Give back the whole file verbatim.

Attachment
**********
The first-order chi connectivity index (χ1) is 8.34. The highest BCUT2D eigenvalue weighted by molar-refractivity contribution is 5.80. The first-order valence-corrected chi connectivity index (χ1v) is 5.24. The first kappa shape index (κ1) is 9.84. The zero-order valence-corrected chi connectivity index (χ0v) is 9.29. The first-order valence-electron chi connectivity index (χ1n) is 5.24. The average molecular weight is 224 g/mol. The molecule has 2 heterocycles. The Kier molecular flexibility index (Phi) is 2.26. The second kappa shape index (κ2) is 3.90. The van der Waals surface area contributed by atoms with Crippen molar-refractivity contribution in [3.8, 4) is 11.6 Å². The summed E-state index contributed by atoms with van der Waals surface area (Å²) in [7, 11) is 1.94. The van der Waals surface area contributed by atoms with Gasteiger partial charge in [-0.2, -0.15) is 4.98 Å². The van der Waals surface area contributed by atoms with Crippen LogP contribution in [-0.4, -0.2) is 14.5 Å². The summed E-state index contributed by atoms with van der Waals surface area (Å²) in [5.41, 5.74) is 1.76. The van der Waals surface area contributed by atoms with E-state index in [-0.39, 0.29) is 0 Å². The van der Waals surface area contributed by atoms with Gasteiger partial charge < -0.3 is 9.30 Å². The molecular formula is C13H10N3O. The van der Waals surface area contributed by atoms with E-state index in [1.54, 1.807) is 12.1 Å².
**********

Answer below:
The first-order chi connectivity index (χ1) is 8.34. The highest BCUT2D eigenvalue weighted by molar-refractivity contribution is 5.80. The first-order valence-corrected chi connectivity index (χ1v) is 5.24. The first kappa shape index (κ1) is 9.84. The zero-order valence-corrected chi connectivity index (χ0v) is 9.29. The first-order valence-electron chi connectivity index (χ1n) is 5.24. The average molecular weight is 224 g/mol. The molecule has 2 heterocycles. The Kier molecular flexibility index (Phi) is 2.26. The second kappa shape index (κ2) is 3.90. The van der Waals surface area contributed by atoms with Crippen molar-refractivity contribution in [3.8, 4) is 11.6 Å². The summed E-state index contributed by atoms with van der Waals surface area (Å²) in [7, 11) is 1.94. The van der Waals surface area contributed by atoms with Gasteiger partial charge in [-0.2, -0.15) is 4.98 Å². The van der Waals surface area contributed by atoms with Crippen LogP contribution in [-0.4, -0.2) is 14.5 Å². The summed E-state index contributed by atoms with van der Waals surface area (Å²) in [5.41, 5.74) is 1.76. The van der Waals surface area contributed by atoms with E-state index in [-0.39, 0.29) is 0 Å². The van der Waals surface area contributed by atoms with Gasteiger partial charge < -0.3 is 9.30 Å². The molecular formula is C13H10N3O. The van der Waals surface area contributed by atoms with E-state index in [1.54, 1.807) is 12.1 Å².